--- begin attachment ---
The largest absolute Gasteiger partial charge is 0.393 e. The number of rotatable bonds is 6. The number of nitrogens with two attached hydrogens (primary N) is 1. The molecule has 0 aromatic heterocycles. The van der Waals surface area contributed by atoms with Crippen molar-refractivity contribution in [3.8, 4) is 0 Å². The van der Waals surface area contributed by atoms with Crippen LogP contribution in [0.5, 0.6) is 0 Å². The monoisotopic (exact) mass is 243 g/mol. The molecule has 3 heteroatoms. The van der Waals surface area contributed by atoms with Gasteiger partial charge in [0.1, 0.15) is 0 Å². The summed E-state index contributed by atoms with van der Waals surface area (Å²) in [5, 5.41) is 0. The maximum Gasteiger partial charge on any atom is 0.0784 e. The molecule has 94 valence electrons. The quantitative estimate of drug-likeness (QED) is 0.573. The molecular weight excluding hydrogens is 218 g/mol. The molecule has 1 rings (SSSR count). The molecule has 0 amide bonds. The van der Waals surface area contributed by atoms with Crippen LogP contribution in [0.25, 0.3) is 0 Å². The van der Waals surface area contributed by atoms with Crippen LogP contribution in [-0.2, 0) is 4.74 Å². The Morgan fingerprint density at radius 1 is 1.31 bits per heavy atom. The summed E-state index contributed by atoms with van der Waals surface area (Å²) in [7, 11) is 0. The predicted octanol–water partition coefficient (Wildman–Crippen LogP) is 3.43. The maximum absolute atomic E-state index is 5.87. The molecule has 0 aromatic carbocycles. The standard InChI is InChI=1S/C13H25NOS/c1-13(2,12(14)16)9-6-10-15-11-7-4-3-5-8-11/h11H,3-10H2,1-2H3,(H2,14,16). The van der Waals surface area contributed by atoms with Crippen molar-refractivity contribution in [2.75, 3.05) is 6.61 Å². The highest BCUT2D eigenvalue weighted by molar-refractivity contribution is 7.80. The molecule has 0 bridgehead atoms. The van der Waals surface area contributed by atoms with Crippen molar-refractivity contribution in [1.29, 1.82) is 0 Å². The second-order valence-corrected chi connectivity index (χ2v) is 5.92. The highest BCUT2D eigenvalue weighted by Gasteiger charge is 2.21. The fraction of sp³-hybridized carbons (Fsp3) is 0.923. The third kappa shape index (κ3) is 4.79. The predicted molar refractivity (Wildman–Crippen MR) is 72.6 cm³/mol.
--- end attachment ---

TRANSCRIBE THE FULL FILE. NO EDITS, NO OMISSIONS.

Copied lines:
The largest absolute Gasteiger partial charge is 0.393 e. The number of rotatable bonds is 6. The number of nitrogens with two attached hydrogens (primary N) is 1. The molecule has 0 aromatic heterocycles. The van der Waals surface area contributed by atoms with Crippen molar-refractivity contribution in [3.8, 4) is 0 Å². The van der Waals surface area contributed by atoms with Crippen LogP contribution in [0.5, 0.6) is 0 Å². The monoisotopic (exact) mass is 243 g/mol. The molecule has 3 heteroatoms. The van der Waals surface area contributed by atoms with Gasteiger partial charge in [0.1, 0.15) is 0 Å². The summed E-state index contributed by atoms with van der Waals surface area (Å²) in [5, 5.41) is 0. The maximum Gasteiger partial charge on any atom is 0.0784 e. The molecule has 94 valence electrons. The quantitative estimate of drug-likeness (QED) is 0.573. The molecular weight excluding hydrogens is 218 g/mol. The molecule has 1 rings (SSSR count). The molecule has 0 amide bonds. The van der Waals surface area contributed by atoms with Crippen LogP contribution in [0.25, 0.3) is 0 Å². The van der Waals surface area contributed by atoms with Crippen LogP contribution in [-0.2, 0) is 4.74 Å². The Morgan fingerprint density at radius 1 is 1.31 bits per heavy atom. The summed E-state index contributed by atoms with van der Waals surface area (Å²) in [7, 11) is 0. The predicted octanol–water partition coefficient (Wildman–Crippen LogP) is 3.43. The maximum absolute atomic E-state index is 5.87. The molecule has 0 aromatic carbocycles. The standard InChI is InChI=1S/C13H25NOS/c1-13(2,12(14)16)9-6-10-15-11-7-4-3-5-8-11/h11H,3-10H2,1-2H3,(H2,14,16). The van der Waals surface area contributed by atoms with Crippen molar-refractivity contribution in [2.75, 3.05) is 6.61 Å². The highest BCUT2D eigenvalue weighted by molar-refractivity contribution is 7.80. The molecule has 0 bridgehead atoms. The van der Waals surface area contributed by atoms with Crippen molar-refractivity contribution in [1.29, 1.82) is 0 Å². The second-order valence-corrected chi connectivity index (χ2v) is 5.92. The highest BCUT2D eigenvalue weighted by Gasteiger charge is 2.21. The fraction of sp³-hybridized carbons (Fsp3) is 0.923. The third kappa shape index (κ3) is 4.79. The predicted molar refractivity (Wildman–Crippen MR) is 72.6 cm³/mol.